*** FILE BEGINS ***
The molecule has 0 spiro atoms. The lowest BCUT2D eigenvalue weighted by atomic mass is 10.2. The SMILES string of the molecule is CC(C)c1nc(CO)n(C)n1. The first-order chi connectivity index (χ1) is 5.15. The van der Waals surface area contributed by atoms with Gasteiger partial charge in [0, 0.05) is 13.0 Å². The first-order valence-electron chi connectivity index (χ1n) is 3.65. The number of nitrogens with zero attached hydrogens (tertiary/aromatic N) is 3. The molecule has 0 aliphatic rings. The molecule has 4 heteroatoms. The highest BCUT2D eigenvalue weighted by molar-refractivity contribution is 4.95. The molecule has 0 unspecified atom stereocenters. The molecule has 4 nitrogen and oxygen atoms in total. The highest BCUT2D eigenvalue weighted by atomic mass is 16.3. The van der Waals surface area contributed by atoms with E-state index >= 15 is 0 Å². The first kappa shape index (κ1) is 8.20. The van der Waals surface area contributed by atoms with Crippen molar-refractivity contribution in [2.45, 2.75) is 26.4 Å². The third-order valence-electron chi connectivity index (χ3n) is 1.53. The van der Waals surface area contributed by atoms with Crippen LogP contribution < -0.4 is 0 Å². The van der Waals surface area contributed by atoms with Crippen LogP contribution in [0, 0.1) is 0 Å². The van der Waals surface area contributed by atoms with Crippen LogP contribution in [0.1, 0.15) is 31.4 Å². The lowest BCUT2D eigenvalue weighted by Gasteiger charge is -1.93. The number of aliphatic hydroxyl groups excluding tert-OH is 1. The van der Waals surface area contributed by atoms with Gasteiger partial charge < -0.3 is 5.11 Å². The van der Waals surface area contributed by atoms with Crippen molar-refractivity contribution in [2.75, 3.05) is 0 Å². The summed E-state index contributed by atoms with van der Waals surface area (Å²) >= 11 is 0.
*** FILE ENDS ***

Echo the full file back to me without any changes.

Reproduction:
The molecule has 0 spiro atoms. The lowest BCUT2D eigenvalue weighted by atomic mass is 10.2. The SMILES string of the molecule is CC(C)c1nc(CO)n(C)n1. The first-order chi connectivity index (χ1) is 5.15. The van der Waals surface area contributed by atoms with Gasteiger partial charge in [0, 0.05) is 13.0 Å². The first-order valence-electron chi connectivity index (χ1n) is 3.65. The number of nitrogens with zero attached hydrogens (tertiary/aromatic N) is 3. The molecule has 0 aliphatic rings. The molecule has 4 heteroatoms. The highest BCUT2D eigenvalue weighted by molar-refractivity contribution is 4.95. The molecule has 0 unspecified atom stereocenters. The molecule has 4 nitrogen and oxygen atoms in total. The highest BCUT2D eigenvalue weighted by atomic mass is 16.3. The van der Waals surface area contributed by atoms with E-state index >= 15 is 0 Å². The first kappa shape index (κ1) is 8.20. The van der Waals surface area contributed by atoms with Crippen molar-refractivity contribution in [2.45, 2.75) is 26.4 Å². The third-order valence-electron chi connectivity index (χ3n) is 1.53. The van der Waals surface area contributed by atoms with Crippen LogP contribution < -0.4 is 0 Å². The van der Waals surface area contributed by atoms with Crippen LogP contribution in [0, 0.1) is 0 Å². The van der Waals surface area contributed by atoms with Crippen LogP contribution in [0.1, 0.15) is 31.4 Å². The lowest BCUT2D eigenvalue weighted by Gasteiger charge is -1.93. The number of aliphatic hydroxyl groups excluding tert-OH is 1. The van der Waals surface area contributed by atoms with Gasteiger partial charge < -0.3 is 5.11 Å². The van der Waals surface area contributed by atoms with Crippen molar-refractivity contribution in [2.75, 3.05) is 0 Å². The summed E-state index contributed by atoms with van der Waals surface area (Å²) >= 11 is 0.